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What Happens at a Mortgage Closing?

By Liz Clinger Updated on 7/19/2017

Closing Your Home LoanAt a closing, ownership of the newly purchased home is transferred to you. It involves you, the seller, the real estate agent, representatives from the title or escrow firm, clerks, secretaries, attorneys and other staff. 

It is possible to have an attorney act on your behalf if you cannot attend the meeting (for example if the house is in another state).

Closing can take as little as an hour to sign all the forms and transfer ownership or can take several hours, depending on the contingency clauses in the purchase offer.

Much of the paperwork involved in closing is done by attorneys and real estate professionals. You may be involved in some of the closing activities and not in others, depending on the professionals with whom you are working.

Before you close on the house, you should have a final walk-through, to make sure any repairs you requested are completed and that items which were to remain with the house are still there. More information can be found on our Closing Checklist.

In most states, the settlement is done by an escrow firm to which you forward all the materials and information along with a cashiers' check. The real estate agent or another representative of the title company will deliver the check to the seller and the house keys to you.

Real Estate Settlement Procedures Act (RESPA)

The Real Estate Settlement Procedures Act (RESPA) has information on the closing costs you are likely to have. Within three days of you applying for the mortgage, your lender is required to provide a "good faith estimate of settlement costs," based on his or her understanding of your purchase contract.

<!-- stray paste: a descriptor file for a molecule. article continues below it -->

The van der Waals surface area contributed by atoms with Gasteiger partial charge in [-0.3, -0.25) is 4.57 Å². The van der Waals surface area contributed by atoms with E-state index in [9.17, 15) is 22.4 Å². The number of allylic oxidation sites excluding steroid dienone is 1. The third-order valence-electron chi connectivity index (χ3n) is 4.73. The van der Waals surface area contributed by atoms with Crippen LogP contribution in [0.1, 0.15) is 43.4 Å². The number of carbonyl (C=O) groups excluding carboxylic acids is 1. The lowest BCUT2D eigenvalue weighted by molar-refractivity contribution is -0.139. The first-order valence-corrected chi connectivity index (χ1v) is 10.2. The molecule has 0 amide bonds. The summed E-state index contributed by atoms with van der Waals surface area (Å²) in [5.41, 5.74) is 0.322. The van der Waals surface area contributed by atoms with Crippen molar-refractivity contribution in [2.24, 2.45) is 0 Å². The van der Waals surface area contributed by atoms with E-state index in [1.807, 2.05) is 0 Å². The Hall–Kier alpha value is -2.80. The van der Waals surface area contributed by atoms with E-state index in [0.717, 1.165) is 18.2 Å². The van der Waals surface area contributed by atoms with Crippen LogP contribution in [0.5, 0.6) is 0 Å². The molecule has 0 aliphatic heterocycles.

This estimate should give you a good idea of how much cash you will need at closing to cover prorated taxes, first month's interest, and other settlement costs.

The act also requires lenders to give you an information booklet. The  Settlement Costs Booklet, written by the U.S. Department of Housing and Urban Development, discusses how to negotiate a sales contract, how to work with various professionals (attorneys, real estate agents, lenders), and your rights and responsibilities as a home buyer. 

One business day before you close, you're entitled to see a copy of the Uniform Settlement Statement with your figures on it, that way you'll know how much the final costs will be.

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About The Author:
Liz Clinger
Liz Clinger has multiple years of experience in the mortgage and real estate industries as an internet marketing professional... more

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